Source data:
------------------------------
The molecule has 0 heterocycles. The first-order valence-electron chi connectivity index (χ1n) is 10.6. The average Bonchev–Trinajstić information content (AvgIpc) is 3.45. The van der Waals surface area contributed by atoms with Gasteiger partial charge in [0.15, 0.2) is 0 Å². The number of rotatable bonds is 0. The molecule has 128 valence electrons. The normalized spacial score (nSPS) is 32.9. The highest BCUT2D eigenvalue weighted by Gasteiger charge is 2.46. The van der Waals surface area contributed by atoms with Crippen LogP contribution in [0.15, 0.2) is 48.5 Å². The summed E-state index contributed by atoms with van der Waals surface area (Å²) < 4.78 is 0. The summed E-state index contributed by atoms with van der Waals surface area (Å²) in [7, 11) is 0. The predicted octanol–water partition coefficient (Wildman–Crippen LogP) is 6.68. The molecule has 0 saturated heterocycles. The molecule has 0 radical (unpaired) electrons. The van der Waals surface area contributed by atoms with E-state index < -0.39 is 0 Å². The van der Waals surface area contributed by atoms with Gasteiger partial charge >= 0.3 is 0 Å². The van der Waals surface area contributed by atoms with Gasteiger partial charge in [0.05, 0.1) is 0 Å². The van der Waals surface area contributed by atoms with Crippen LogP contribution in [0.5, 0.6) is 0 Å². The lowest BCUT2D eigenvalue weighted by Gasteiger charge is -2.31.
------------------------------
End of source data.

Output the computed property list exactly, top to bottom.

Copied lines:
The molecule has 0 heterocycles. The first-order valence-electron chi connectivity index (χ1n) is 10.6. The average Bonchev–Trinajstić information content (AvgIpc) is 3.45. The van der Waals surface area contributed by atoms with Gasteiger partial charge in [0.15, 0.2) is 0 Å². The number of rotatable bonds is 0. The molecule has 128 valence electrons. The normalized spacial score (nSPS) is 32.9. The highest BCUT2D eigenvalue weighted by Gasteiger charge is 2.46. The van der Waals surface area contributed by atoms with Crippen LogP contribution in [0.15, 0.2) is 48.5 Å². The summed E-state index contributed by atoms with van der Waals surface area (Å²) < 4.78 is 0. The summed E-state index contributed by atoms with van der Waals surface area (Å²) in [7, 11) is 0. The predicted octanol–water partition coefficient (Wildman–Crippen LogP) is 6.68. The molecule has 0 saturated heterocycles. The molecule has 0 radical (unpaired) electrons. The van der Waals surface area contributed by atoms with E-state index < -0.39 is 0 Å². The van der Waals surface area contributed by atoms with Gasteiger partial charge >= 0.3 is 0 Å². The van der Waals surface area contributed by atoms with Gasteiger partial charge in [0.05, 0.1) is 0 Å². The van der Waals surface area contributed by atoms with Crippen LogP contribution in [0.5, 0.6) is 0 Å². The lowest BCUT2D eigenvalue weighted by Gasteiger charge is -2.31.